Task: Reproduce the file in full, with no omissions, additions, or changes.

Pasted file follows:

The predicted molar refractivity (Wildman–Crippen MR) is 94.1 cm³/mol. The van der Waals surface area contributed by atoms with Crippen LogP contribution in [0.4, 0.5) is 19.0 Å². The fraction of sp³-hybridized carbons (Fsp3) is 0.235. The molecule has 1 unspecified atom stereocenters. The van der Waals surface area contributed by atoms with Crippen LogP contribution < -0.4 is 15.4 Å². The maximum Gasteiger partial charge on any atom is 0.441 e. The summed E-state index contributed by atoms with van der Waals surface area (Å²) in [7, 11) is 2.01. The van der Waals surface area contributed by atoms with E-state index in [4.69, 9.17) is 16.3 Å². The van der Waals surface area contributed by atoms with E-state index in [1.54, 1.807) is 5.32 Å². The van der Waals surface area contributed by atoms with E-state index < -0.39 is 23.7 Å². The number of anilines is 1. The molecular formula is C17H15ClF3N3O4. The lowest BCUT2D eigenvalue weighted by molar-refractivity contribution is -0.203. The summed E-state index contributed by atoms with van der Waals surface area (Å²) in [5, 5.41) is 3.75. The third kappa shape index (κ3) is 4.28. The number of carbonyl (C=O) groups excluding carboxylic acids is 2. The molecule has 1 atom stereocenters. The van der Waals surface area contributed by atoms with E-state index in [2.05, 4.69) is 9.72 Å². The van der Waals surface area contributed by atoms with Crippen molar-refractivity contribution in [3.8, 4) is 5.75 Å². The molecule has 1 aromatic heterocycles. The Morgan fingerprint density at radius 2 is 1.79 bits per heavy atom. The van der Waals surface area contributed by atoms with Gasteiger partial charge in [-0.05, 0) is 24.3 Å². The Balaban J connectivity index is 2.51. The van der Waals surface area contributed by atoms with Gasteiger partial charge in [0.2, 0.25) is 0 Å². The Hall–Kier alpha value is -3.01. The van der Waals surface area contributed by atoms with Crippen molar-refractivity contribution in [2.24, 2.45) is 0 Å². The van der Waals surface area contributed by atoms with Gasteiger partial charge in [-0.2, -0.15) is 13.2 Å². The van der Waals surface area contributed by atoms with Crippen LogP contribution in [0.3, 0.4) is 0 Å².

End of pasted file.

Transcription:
The predicted molar refractivity (Wildman–Crippen MR) is 94.1 cm³/mol. The van der Waals surface area contributed by atoms with Crippen LogP contribution in [0.4, 0.5) is 19.0 Å². The fraction of sp³-hybridized carbons (Fsp3) is 0.235. The molecule has 1 unspecified atom stereocenters. The van der Waals surface area contributed by atoms with Crippen LogP contribution < -0.4 is 15.4 Å². The maximum Gasteiger partial charge on any atom is 0.441 e. The summed E-state index contributed by atoms with van der Waals surface area (Å²) in [7, 11) is 2.01. The van der Waals surface area contributed by atoms with E-state index in [4.69, 9.17) is 16.3 Å². The van der Waals surface area contributed by atoms with E-state index in [1.54, 1.807) is 5.32 Å². The van der Waals surface area contributed by atoms with E-state index < -0.39 is 23.7 Å². The number of anilines is 1. The molecular formula is C17H15ClF3N3O4. The lowest BCUT2D eigenvalue weighted by molar-refractivity contribution is -0.203. The summed E-state index contributed by atoms with van der Waals surface area (Å²) in [5, 5.41) is 3.75. The third kappa shape index (κ3) is 4.28. The number of carbonyl (C=O) groups excluding carboxylic acids is 2. The molecule has 1 atom stereocenters. The van der Waals surface area contributed by atoms with E-state index in [2.05, 4.69) is 9.72 Å². The van der Waals surface area contributed by atoms with Crippen molar-refractivity contribution in [3.8, 4) is 5.75 Å². The molecule has 1 aromatic heterocycles. The Morgan fingerprint density at radius 2 is 1.79 bits per heavy atom. The van der Waals surface area contributed by atoms with Gasteiger partial charge in [-0.05, 0) is 24.3 Å². The Balaban J connectivity index is 2.51. The van der Waals surface area contributed by atoms with Gasteiger partial charge in [0.2, 0.25) is 0 Å². The Hall–Kier alpha value is -3.01. The van der Waals surface area contributed by atoms with Crippen molar-refractivity contribution in [2.24, 2.45) is 0 Å². The van der Waals surface area contributed by atoms with Gasteiger partial charge in [-0.2, -0.15) is 13.2 Å². The van der Waals surface area contributed by atoms with Crippen LogP contribution in [0.3, 0.4) is 0 Å².